Different data processing techniques are used by businesses and political parties to micro-target individuals, and because these tools can have a significant impact on people’s privacy, it is important to ensure a high level of transparency. Otherwise, there is the risk of developing a system of voter surveillance by default that inevitably would affect democracy and political life.
Engagement with voters is essential to the democratic process, and political parties have always tried different communication methods and marketing techniques to promote their political messages.
The advent of social media, the growth in big data, and the exponential increase in volume and scale of personal information have changed the scenario. Political parties have started using increasingly sophisticated techniques to run data-driven campaigns, that are really effective but less transparent in their functioning. In fact, through digital campaigning it is now possible to target and profile voters with highly personalised adverts based on their personal information.
Data protection law does not prevent political parties from using social media in campaigns, but as these digital campaigning tools have a significant impact on individuals’ privacy, it is important to ensure that political parties act in compliance with data protection law.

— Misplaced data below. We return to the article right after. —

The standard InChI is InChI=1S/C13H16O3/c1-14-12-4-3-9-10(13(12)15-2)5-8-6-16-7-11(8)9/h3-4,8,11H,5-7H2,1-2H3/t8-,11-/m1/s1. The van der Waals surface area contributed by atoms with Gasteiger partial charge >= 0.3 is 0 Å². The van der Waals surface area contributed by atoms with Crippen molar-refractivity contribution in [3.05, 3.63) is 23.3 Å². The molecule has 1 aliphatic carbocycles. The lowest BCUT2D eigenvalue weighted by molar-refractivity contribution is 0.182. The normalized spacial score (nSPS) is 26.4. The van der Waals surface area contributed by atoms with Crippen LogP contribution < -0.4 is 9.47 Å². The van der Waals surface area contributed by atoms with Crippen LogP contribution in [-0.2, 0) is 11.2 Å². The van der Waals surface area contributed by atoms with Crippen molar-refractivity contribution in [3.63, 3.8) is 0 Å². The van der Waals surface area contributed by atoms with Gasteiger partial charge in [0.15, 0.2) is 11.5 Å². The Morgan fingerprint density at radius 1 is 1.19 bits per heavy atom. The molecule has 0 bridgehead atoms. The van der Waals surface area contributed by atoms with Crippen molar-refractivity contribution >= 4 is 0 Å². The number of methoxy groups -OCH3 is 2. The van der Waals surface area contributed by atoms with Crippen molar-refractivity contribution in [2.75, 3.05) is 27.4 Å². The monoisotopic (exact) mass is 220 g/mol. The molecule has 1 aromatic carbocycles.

At the European level, the GDPR recognises strong data protection rights for individuals and control over how their data is used. However, the report states that one of the most concerning findings from the investigation was a significant shortfall in transparency and provision of fair processing information, in particular in relation to the use of personal data from the Electoral Register, micro-targeting on social media, and the use of a software to screen people’s names for likely ethnicity and age.
The principle of electoral transparency should be enforced offline as well as online. Concerning Facebook, its advertising model provides several tools that can be used also by political parties for running their campaigns. However, even though several measures to ensure data protection principles are in place, there are concerns about the general lack of transparency and clarity about how users might be targeted by a political party or campaign.
The use of data analytics and new technologies are changing the democratic process and profound information asymmetries are emerging between different groups of voters. The report suggests that an ethical debate should start among all the key players involved (political parties, online platforms, governments and policy makers, civil society), to redefine the boundaries and responsibilities in respect of the use of personal data and to reinforce trust in the integrity of the democratic process.
The report concludes with a set of ten policy recommendations in respect of the transparent and lawful use of data analytics in political campaigns in the future. Tags:
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